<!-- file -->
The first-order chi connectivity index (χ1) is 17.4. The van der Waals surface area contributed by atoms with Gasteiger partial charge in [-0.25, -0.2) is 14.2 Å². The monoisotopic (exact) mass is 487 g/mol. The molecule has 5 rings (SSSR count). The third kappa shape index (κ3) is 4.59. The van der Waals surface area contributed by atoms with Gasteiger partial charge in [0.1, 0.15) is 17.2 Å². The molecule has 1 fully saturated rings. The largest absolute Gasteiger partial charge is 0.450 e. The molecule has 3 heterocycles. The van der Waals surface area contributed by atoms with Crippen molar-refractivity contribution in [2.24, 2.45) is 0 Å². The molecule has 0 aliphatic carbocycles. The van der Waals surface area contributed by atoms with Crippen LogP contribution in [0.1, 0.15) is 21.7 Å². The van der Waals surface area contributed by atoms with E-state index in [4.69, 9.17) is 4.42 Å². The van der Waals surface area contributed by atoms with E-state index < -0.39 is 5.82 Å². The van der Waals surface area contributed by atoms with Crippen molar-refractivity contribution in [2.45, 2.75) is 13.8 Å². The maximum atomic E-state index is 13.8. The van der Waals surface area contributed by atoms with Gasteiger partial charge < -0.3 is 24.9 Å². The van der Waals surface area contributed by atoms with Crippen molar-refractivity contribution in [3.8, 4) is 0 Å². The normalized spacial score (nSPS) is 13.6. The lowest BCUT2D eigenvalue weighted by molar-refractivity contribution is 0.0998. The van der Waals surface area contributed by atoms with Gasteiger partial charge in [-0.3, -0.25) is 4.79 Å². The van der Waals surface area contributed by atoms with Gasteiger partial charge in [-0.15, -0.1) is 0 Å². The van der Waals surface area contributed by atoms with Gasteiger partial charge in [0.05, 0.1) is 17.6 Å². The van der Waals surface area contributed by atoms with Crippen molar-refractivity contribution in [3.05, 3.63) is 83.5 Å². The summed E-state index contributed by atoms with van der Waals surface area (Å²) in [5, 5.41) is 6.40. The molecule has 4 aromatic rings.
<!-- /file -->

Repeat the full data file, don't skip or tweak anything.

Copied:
The first-order chi connectivity index (χ1) is 17.4. The van der Waals surface area contributed by atoms with Gasteiger partial charge in [-0.25, -0.2) is 14.2 Å². The monoisotopic (exact) mass is 487 g/mol. The molecule has 5 rings (SSSR count). The third kappa shape index (κ3) is 4.59. The van der Waals surface area contributed by atoms with Gasteiger partial charge in [0.1, 0.15) is 17.2 Å². The molecule has 1 fully saturated rings. The largest absolute Gasteiger partial charge is 0.450 e. The molecule has 3 heterocycles. The van der Waals surface area contributed by atoms with Crippen molar-refractivity contribution in [2.24, 2.45) is 0 Å². The molecule has 0 aliphatic carbocycles. The van der Waals surface area contributed by atoms with Crippen LogP contribution in [0.1, 0.15) is 21.7 Å². The van der Waals surface area contributed by atoms with E-state index in [4.69, 9.17) is 4.42 Å². The van der Waals surface area contributed by atoms with E-state index < -0.39 is 5.82 Å². The van der Waals surface area contributed by atoms with Crippen molar-refractivity contribution in [2.45, 2.75) is 13.8 Å². The maximum atomic E-state index is 13.8. The van der Waals surface area contributed by atoms with Gasteiger partial charge < -0.3 is 24.9 Å². The van der Waals surface area contributed by atoms with Crippen molar-refractivity contribution in [3.8, 4) is 0 Å². The normalized spacial score (nSPS) is 13.6. The lowest BCUT2D eigenvalue weighted by molar-refractivity contribution is 0.0998. The van der Waals surface area contributed by atoms with Gasteiger partial charge in [-0.3, -0.25) is 4.79 Å². The van der Waals surface area contributed by atoms with Gasteiger partial charge in [-0.15, -0.1) is 0 Å². The van der Waals surface area contributed by atoms with Gasteiger partial charge in [0.05, 0.1) is 17.6 Å². The van der Waals surface area contributed by atoms with Crippen molar-refractivity contribution in [3.05, 3.63) is 83.5 Å². The summed E-state index contributed by atoms with van der Waals surface area (Å²) in [5, 5.41) is 6.40. The molecule has 4 aromatic rings.